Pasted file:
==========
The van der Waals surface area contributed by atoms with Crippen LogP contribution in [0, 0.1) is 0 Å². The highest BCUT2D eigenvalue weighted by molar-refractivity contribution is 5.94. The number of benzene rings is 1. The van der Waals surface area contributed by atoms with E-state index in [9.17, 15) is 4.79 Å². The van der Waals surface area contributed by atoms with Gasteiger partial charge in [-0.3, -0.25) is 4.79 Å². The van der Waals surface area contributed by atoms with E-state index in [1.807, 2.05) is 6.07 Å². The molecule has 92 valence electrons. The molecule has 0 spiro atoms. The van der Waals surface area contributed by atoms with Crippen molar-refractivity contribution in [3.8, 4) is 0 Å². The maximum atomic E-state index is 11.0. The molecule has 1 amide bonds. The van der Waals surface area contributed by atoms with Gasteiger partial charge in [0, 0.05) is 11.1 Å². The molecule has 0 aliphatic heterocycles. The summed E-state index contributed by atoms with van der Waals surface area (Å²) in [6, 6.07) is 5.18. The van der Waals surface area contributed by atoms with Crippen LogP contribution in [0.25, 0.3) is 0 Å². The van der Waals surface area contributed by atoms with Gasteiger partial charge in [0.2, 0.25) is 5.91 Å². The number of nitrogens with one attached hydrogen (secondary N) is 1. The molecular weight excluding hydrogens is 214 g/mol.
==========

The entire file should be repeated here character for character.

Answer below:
The van der Waals surface area contributed by atoms with Crippen LogP contribution in [0, 0.1) is 0 Å². The highest BCUT2D eigenvalue weighted by molar-refractivity contribution is 5.94. The number of benzene rings is 1. The van der Waals surface area contributed by atoms with E-state index in [9.17, 15) is 4.79 Å². The van der Waals surface area contributed by atoms with Gasteiger partial charge in [-0.3, -0.25) is 4.79 Å². The van der Waals surface area contributed by atoms with E-state index in [1.807, 2.05) is 6.07 Å². The molecule has 92 valence electrons. The molecule has 0 spiro atoms. The van der Waals surface area contributed by atoms with Crippen molar-refractivity contribution in [3.8, 4) is 0 Å². The maximum atomic E-state index is 11.0. The molecule has 1 amide bonds. The van der Waals surface area contributed by atoms with Gasteiger partial charge in [0, 0.05) is 11.1 Å². The molecule has 0 aliphatic heterocycles. The summed E-state index contributed by atoms with van der Waals surface area (Å²) in [6, 6.07) is 5.18. The van der Waals surface area contributed by atoms with Crippen LogP contribution in [0.25, 0.3) is 0 Å². The van der Waals surface area contributed by atoms with Gasteiger partial charge in [0.2, 0.25) is 5.91 Å². The number of nitrogens with one attached hydrogen (secondary N) is 1. The molecular weight excluding hydrogens is 214 g/mol.